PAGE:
And, if you use a prologue in the same way, unlike the first chapter, they don’t have to be directly part of the narrative. What I mean by that is that the prologue doesn’t have to fit sequentially into the timeline of the rest of the book.  Events there can take place:

  1. At some point in the dim and distant past – an event that foreshadows what will happen in the story
  2. At the climax to the story, but shown as a preview – a teaser, if you like, of what’s to come,
  3. At a significant turning point in the story, which may well be part way in – again a preview/teaser

To the reader, it won’t always be clear which applies – that’s part of the mystery that they’re looking forward to unfolding.

Obviously, these are my interpretations of what prologues need to do for the story. Their ultimate aim, though, is to leave the reader wanting to read more.  If they don’t do that, they shouldn’t be there.

So when you’re deciding on the next book to read, look at the sample on Amazon or, if you’re still supporting bookshops, pick up a hard copy. If it has a prologue, read it, and ask yourself if it fits into any of the criteria I’ve mentioned.  If it doesn’t, but it still hooks you in, let me know.  I’m not claiming this is an exhaustive list, so I’ll be happy to add to it.

If anyone wants to give me feedback on my own prologue, follow this link and click on “look inside” for a free sample.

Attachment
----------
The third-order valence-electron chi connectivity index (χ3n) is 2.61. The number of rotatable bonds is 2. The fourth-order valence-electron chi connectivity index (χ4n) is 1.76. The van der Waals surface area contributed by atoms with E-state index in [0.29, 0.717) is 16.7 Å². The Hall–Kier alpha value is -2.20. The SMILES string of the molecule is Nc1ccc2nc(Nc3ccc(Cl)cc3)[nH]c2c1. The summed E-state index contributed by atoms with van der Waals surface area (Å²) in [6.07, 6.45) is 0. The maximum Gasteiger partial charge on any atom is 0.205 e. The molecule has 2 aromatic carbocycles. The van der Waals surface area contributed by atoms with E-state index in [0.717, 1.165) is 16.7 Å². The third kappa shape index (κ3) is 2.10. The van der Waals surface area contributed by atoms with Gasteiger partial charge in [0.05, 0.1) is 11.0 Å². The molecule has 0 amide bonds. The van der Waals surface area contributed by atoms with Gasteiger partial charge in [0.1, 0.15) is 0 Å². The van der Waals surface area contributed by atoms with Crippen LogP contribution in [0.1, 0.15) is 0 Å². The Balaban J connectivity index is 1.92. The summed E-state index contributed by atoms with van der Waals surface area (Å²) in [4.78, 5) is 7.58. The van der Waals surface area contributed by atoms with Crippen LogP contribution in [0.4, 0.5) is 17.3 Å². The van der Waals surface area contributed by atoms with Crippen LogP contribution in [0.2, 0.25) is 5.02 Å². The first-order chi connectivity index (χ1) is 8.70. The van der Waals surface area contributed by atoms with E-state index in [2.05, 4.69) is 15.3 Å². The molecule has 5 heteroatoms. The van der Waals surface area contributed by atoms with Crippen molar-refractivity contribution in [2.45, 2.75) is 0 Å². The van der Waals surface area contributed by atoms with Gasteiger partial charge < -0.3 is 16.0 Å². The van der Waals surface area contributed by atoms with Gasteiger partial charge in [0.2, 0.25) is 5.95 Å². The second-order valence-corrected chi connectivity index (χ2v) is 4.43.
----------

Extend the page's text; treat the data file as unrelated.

And, if you’re writing a prologue yourself, ask yourself whether it meets the criteria. But consider something else as well: how would the ending blend into theme music and a title sequence?





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If you got to the end of my last post, you may still have been wondering: But where’s all this going?

To be fair, I wasn’t 100% sure myself at first, but I realised this isn’t a side of my life I’ve talked about before. And it has eventually led me in a particular direction, including informing some of my writing.  In Carrion there are three key scenes that take place in and on water.  In Birth Rights a climactic scene involves a boat chase.

The funny thing is, it’s only become apparent in the last few years how important water is to me. In my late teens I was convinced I wasn’t a good sailor, largely because I had a couple of experiences on ferries in choppy seas that left me nauseous (it can’t be a coincidence that the word “nausea” includes the word “sea”).

When my sister moved to the Isle of Wight, I visited regularly and even felt queasy crossing the Solent. So it’s perhaps understandable that I had no plans to take up sailing at that time.

Swimming continued to be fun. Pools, water parks, playing in the sea at any opportunity, all were experiences to be enjoyed and, as my children came along and learnt to swim, my own version of my dad’s games came into play.  The crocodile was replaced with a shark, but they rode on my back as I submarined.